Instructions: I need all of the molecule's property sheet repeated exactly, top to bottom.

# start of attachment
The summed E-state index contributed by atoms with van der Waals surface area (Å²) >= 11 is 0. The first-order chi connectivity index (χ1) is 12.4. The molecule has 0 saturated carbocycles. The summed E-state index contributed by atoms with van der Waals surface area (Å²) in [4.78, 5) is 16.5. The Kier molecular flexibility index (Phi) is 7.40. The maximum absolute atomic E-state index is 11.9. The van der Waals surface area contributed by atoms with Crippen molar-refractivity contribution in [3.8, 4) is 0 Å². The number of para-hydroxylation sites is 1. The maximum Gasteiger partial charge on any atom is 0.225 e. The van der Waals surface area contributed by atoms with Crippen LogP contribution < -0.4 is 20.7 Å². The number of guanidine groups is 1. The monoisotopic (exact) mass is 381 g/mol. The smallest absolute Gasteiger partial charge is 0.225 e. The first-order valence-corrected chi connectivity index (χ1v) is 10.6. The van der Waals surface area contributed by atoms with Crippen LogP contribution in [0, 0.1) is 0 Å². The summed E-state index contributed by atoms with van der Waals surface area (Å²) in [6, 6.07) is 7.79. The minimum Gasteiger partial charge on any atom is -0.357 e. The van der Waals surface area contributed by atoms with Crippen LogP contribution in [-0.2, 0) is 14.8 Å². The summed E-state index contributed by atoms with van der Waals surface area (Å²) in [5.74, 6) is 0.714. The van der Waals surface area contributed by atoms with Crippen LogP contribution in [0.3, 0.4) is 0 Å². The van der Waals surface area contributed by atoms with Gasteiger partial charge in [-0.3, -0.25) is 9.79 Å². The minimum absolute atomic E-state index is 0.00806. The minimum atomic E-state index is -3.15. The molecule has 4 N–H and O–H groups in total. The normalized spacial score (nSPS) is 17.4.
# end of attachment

The summed E-state index contributed by atoms with van der Waals surface area (Å²) >= 11 is 0. The first-order chi connectivity index (χ1) is 12.4. The molecule has 0 saturated carbocycles. The summed E-state index contributed by atoms with van der Waals surface area (Å²) in [4.78, 5) is 16.5. The Kier molecular flexibility index (Phi) is 7.40. The maximum absolute atomic E-state index is 11.9. The van der Waals surface area contributed by atoms with Crippen molar-refractivity contribution in [3.8, 4) is 0 Å². The number of para-hydroxylation sites is 1. The maximum Gasteiger partial charge on any atom is 0.225 e. The van der Waals surface area contributed by atoms with Crippen LogP contribution < -0.4 is 20.7 Å². The number of guanidine groups is 1. The monoisotopic (exact) mass is 381 g/mol. The smallest absolute Gasteiger partial charge is 0.225 e. The first-order valence-corrected chi connectivity index (χ1v) is 10.6. The van der Waals surface area contributed by atoms with Crippen LogP contribution in [0, 0.1) is 0 Å². The summed E-state index contributed by atoms with van der Waals surface area (Å²) in [6, 6.07) is 7.79. The minimum Gasteiger partial charge on any atom is -0.357 e. The van der Waals surface area contributed by atoms with Crippen LogP contribution in [-0.2, 0) is 14.8 Å². The summed E-state index contributed by atoms with van der Waals surface area (Å²) in [5.74, 6) is 0.714. The van der Waals surface area contributed by atoms with Crippen LogP contribution in [0.3, 0.4) is 0 Å². The van der Waals surface area contributed by atoms with Gasteiger partial charge in [-0.3, -0.25) is 9.79 Å². The minimum absolute atomic E-state index is 0.00806. The minimum atomic E-state index is -3.15. The molecule has 4 N–H and O–H groups in total. The normalized spacial score (nSPS) is 17.4.